Do-it-yourself home improvement projects can boost home values and pride of ownership, and with more time on their hands, homeowners and agents alike are running to the hardware store.
According to this April 28 article in Forbes, a recent report shows visits to Home Depot and Lowe’s increased by 7.4 percent and 9.6 percent compared to last year’s March visits.
Compass agent Dana Green recommends home improvement projects to sellers looking to maximize sales price. “Sellers can create a home improvement list (by year) of what they have done to their home. Write a seller love letter. What do you love about your home? What makes it special?” Green told Forbes.
Wondering where to begin? Agent Eric Altree suggests staying within your comfort zone.
“Keep it simple,” Altree said. “There’s nothing worse than attempting a project with the best intentions and making things worse or more stressful. This is advice coming from someone who can be challenged by simply changing light bulbs.”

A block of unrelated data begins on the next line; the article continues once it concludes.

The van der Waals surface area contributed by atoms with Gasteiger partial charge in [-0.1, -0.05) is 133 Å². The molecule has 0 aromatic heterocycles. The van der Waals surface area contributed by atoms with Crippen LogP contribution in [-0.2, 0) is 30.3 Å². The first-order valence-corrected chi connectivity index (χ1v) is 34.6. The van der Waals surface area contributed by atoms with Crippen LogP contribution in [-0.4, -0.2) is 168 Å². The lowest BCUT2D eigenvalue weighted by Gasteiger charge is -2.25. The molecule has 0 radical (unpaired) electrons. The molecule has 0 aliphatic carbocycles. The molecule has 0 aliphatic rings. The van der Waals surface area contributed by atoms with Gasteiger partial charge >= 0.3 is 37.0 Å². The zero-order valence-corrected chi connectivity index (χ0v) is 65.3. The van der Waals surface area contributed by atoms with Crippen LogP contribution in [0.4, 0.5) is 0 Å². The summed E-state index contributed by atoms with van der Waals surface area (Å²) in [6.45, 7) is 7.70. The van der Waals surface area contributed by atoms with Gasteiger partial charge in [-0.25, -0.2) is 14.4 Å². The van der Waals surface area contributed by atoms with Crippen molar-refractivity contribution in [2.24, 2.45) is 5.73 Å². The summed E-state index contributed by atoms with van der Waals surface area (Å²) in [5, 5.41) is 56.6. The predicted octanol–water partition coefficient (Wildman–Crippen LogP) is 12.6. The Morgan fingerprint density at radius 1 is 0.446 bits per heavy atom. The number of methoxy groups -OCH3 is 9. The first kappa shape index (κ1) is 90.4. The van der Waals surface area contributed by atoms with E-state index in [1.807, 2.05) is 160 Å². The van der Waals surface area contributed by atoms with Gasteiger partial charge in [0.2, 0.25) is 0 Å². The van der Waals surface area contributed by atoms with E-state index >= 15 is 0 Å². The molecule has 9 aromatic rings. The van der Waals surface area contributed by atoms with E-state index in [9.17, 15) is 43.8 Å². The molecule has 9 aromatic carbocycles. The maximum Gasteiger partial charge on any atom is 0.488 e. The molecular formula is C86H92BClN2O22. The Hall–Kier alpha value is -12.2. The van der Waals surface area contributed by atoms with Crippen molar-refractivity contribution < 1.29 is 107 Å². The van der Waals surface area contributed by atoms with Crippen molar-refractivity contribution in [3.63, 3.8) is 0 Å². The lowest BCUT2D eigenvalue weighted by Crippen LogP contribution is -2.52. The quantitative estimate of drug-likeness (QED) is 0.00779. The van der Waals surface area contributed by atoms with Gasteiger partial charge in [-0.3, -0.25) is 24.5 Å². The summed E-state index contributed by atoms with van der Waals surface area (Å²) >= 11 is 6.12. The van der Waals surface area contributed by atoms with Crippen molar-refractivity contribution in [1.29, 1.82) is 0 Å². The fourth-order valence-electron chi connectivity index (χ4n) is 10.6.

With two teenagers and a large white Labrador at home, Altree remarks that temporarily displacing pets and children might be those most challenging aspect of decluttering for your DIY project.
Shana Rohde Lynch reminds us not to underestimate the high impact of decluttering and minimizing, citing that it’s her team’s first suggestion in early meetings with sellers, particularly those who are unable to move out of their home. During shelter-in-place, this represents a significant portion of sellers.
“For those sellers partially staging or editing to ready their home for market, we explain the importance of removing personal items and completely minimizing spaces,” Rohde Lynch said.
Although some sellers worry about making the space too bland, Rohde Lynch insists that removing ornate and stylized/personal items helps buyers imagine the property as their home.
“We want the buyer to envision themselves in the home,” Rohde Lynch said. “When they take away the personal items and clear the personal spaces, the buyer can now imagine.”
Over the past seven weeks of mandatory shelter-in-place, many sellers were forced to hold off from listing their homes. With more time for preparation, and stagers and organizers unable to enter occupied homes, sellers took matters into their own hands, and according to Rohde Lynch and other Compass peers, they enjoyed doing it.